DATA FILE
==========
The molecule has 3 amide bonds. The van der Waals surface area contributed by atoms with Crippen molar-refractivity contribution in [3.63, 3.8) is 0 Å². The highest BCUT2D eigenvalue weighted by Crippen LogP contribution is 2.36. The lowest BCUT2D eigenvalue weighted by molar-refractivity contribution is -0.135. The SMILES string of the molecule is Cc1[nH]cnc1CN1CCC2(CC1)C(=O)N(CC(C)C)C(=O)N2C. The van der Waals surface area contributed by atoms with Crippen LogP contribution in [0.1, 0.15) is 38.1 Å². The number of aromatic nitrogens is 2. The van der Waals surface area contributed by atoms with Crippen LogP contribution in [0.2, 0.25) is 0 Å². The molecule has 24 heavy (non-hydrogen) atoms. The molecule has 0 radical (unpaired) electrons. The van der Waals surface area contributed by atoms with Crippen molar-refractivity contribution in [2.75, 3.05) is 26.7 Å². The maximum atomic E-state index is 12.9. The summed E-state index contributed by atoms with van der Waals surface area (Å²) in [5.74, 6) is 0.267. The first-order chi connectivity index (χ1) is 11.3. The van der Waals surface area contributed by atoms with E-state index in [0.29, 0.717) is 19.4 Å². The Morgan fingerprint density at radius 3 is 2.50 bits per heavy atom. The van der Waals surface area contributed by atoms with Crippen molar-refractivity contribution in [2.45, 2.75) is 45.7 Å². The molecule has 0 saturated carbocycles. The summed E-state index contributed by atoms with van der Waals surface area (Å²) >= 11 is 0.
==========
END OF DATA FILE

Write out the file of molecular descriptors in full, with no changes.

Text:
The molecule has 3 amide bonds. The van der Waals surface area contributed by atoms with Crippen molar-refractivity contribution in [3.63, 3.8) is 0 Å². The highest BCUT2D eigenvalue weighted by Crippen LogP contribution is 2.36. The lowest BCUT2D eigenvalue weighted by molar-refractivity contribution is -0.135. The SMILES string of the molecule is Cc1[nH]cnc1CN1CCC2(CC1)C(=O)N(CC(C)C)C(=O)N2C. The van der Waals surface area contributed by atoms with Crippen LogP contribution in [0.1, 0.15) is 38.1 Å². The number of aromatic nitrogens is 2. The van der Waals surface area contributed by atoms with Crippen LogP contribution in [0.2, 0.25) is 0 Å². The molecule has 24 heavy (non-hydrogen) atoms. The molecule has 0 radical (unpaired) electrons. The van der Waals surface area contributed by atoms with Crippen molar-refractivity contribution in [2.75, 3.05) is 26.7 Å². The maximum atomic E-state index is 12.9. The summed E-state index contributed by atoms with van der Waals surface area (Å²) in [5.74, 6) is 0.267. The first-order chi connectivity index (χ1) is 11.3. The van der Waals surface area contributed by atoms with E-state index in [0.29, 0.717) is 19.4 Å². The Morgan fingerprint density at radius 3 is 2.50 bits per heavy atom. The van der Waals surface area contributed by atoms with Crippen molar-refractivity contribution in [2.45, 2.75) is 45.7 Å². The molecule has 0 saturated carbocycles. The summed E-state index contributed by atoms with van der Waals surface area (Å²) >= 11 is 0.